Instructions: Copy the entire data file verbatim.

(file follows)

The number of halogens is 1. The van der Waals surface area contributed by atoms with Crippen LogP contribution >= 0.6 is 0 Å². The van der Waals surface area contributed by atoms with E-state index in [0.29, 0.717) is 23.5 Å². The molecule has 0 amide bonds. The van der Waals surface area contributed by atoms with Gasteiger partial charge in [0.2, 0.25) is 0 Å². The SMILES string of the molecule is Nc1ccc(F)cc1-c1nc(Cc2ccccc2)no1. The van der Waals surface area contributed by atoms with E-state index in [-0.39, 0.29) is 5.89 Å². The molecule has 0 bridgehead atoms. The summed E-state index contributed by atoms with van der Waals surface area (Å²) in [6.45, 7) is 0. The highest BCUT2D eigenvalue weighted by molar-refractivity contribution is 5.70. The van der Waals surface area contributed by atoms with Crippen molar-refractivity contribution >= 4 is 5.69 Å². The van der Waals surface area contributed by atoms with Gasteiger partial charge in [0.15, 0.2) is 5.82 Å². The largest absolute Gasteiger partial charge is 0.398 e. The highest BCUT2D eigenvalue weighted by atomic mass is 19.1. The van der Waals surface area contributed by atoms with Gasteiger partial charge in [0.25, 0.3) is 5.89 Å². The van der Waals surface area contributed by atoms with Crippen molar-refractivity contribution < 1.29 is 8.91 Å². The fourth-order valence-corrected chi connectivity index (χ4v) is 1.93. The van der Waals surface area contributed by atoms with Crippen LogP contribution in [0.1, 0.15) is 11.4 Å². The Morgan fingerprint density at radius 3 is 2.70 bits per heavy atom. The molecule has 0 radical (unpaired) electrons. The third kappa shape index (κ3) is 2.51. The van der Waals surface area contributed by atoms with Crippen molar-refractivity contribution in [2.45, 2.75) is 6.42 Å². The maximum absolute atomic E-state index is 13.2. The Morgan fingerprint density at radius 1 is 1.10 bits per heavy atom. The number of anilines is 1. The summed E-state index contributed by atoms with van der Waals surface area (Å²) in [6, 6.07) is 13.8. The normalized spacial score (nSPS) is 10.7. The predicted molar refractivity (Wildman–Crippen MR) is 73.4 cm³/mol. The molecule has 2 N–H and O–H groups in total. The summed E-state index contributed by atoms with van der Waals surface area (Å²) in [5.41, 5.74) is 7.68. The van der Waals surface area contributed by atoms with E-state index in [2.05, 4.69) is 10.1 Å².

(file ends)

The number of halogens is 1. The van der Waals surface area contributed by atoms with Crippen LogP contribution >= 0.6 is 0 Å². The van der Waals surface area contributed by atoms with E-state index in [0.29, 0.717) is 23.5 Å². The molecule has 0 amide bonds. The van der Waals surface area contributed by atoms with Gasteiger partial charge in [0.2, 0.25) is 0 Å². The SMILES string of the molecule is Nc1ccc(F)cc1-c1nc(Cc2ccccc2)no1. The van der Waals surface area contributed by atoms with E-state index in [-0.39, 0.29) is 5.89 Å². The molecule has 0 bridgehead atoms. The summed E-state index contributed by atoms with van der Waals surface area (Å²) in [6.45, 7) is 0. The highest BCUT2D eigenvalue weighted by molar-refractivity contribution is 5.70. The van der Waals surface area contributed by atoms with Crippen molar-refractivity contribution >= 4 is 5.69 Å². The van der Waals surface area contributed by atoms with Gasteiger partial charge in [0.15, 0.2) is 5.82 Å². The largest absolute Gasteiger partial charge is 0.398 e. The highest BCUT2D eigenvalue weighted by atomic mass is 19.1. The van der Waals surface area contributed by atoms with Gasteiger partial charge in [0.25, 0.3) is 5.89 Å². The van der Waals surface area contributed by atoms with Crippen molar-refractivity contribution < 1.29 is 8.91 Å². The fourth-order valence-corrected chi connectivity index (χ4v) is 1.93. The van der Waals surface area contributed by atoms with Crippen LogP contribution in [0.1, 0.15) is 11.4 Å². The Morgan fingerprint density at radius 3 is 2.70 bits per heavy atom. The molecule has 0 radical (unpaired) electrons. The third kappa shape index (κ3) is 2.51. The van der Waals surface area contributed by atoms with Crippen molar-refractivity contribution in [2.45, 2.75) is 6.42 Å². The maximum absolute atomic E-state index is 13.2. The Morgan fingerprint density at radius 1 is 1.10 bits per heavy atom. The number of anilines is 1. The summed E-state index contributed by atoms with van der Waals surface area (Å²) in [6, 6.07) is 13.8. The normalized spacial score (nSPS) is 10.7. The predicted molar refractivity (Wildman–Crippen MR) is 73.4 cm³/mol. The molecule has 2 N–H and O–H groups in total. The summed E-state index contributed by atoms with van der Waals surface area (Å²) in [5.41, 5.74) is 7.68. The van der Waals surface area contributed by atoms with E-state index in [2.05, 4.69) is 10.1 Å².